Charities ranging from a puppy training centre to a library hit by extreme weather
Storms Ciara and Dennis have left a trail of damage to charity properties across the UK. As charities start to assess the impacts of the extreme weather on their buildings and properties and on their ability to deliver services to stakeholders, this article provides a snapshot of some of the organisations affected.
Near Milton Keynes, the charity Medical Detection Dogs saw a section of roof ripped of its puppy training centre. The charity trains dogs to sniff out illnesses such cancer and diabetes before they can be detected by conventional tests. The new centre had been opened by the Duchess of Cornwall in 2019.
The Metro newspaper quoted the charity’s Chief Executive, Claire Guest who said: ‘The damage from storm Ciara is heart-breaking in that it will slow us down but we will all pull together to make sure we can continue with business as usual as much as possible. " She said the charity has launched a fundraiser to help repair the damage done to the building.
The Sustainable Land Trust in Leicestershire is calling for volunteers after storm damage to the kitchen garden and outdoor field study areas at its centre near Melton Mowbray. The facilities are used by people with learning and physical disabilities.
Torquay library, which is run by the Devon charity Libraries Unlimited, has had to close for safety reasons due to water damage to the ceiling.
In Southampton, a building used by the Samaritans was left flooded by storm Ciara after thieves stole lead from the roof. The Daily Echo reported that the duty room where volunteers take up to 30 telephone calls per day was left soaked by the storm.The roof had been undergoing repairs, and it is believed the thieves climbed scaffolding and removed the lead over several nights during the week before Ciara hit.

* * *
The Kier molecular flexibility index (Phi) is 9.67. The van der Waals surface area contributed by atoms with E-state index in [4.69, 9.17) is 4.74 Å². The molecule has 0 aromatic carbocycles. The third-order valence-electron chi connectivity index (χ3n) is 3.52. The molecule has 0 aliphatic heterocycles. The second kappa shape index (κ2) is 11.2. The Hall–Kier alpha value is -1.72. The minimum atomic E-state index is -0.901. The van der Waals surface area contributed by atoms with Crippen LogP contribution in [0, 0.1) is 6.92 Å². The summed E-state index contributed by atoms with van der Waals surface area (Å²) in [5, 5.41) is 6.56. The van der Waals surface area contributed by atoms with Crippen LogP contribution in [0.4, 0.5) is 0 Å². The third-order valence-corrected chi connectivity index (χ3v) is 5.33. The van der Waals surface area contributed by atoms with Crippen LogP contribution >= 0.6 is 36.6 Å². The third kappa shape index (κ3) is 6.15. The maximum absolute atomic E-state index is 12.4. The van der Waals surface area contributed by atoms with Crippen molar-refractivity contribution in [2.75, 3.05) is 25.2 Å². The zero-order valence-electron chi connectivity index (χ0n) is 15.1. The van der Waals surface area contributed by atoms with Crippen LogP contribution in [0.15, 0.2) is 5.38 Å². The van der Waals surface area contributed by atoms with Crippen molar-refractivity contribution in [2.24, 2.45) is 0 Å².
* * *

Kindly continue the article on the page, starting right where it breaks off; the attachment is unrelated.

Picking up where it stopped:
Near Wokingham, the drug and alcohol charity Yelldall Manor also suffered roof damage. The Wokingham Paper spoke to the charity's communication manager Sue Hedger, who said: “There was some damage to vehicles and equipment as well as the roof, which has sustained serious damage. We hope that this will be covered by insurance, although it also comes on top of the need to repair and replace the whole roof of the Main House.” Yelldall Manor is already running a fundraising campaign to raise the £50,000 for repairs.
Many charity shops are will have been affected. The Calder Valley in West Yorkshire was one of the areas hit by severe flooding. The Hebden Bridge RSPCA shop was flooded by storm Ciara; the day before storm Dennis arrived, the local team reported: "We've been working hard clearing out all of the damaged stock and display units, disinfecting, cleaning and painting."
The damage to charity buildings and equpment will pose a significant challenge for many charities. Small charities with limited resources and fragile budgets are particularly vulnerable.
If you or your organisation can offer support to a charity affected by extreme weather, please do!
Help can include:
- temporary office space
- storage for equipment
- advice on builders and contractors
- volunteering for clean-up work
- in-kind contributions
- fund raising for recovery
If your charity has been flooded
Unfortunately, we are not able to offer direct help to individual charities. Our web page on How to clear up after flooding offers advice on first steps to take.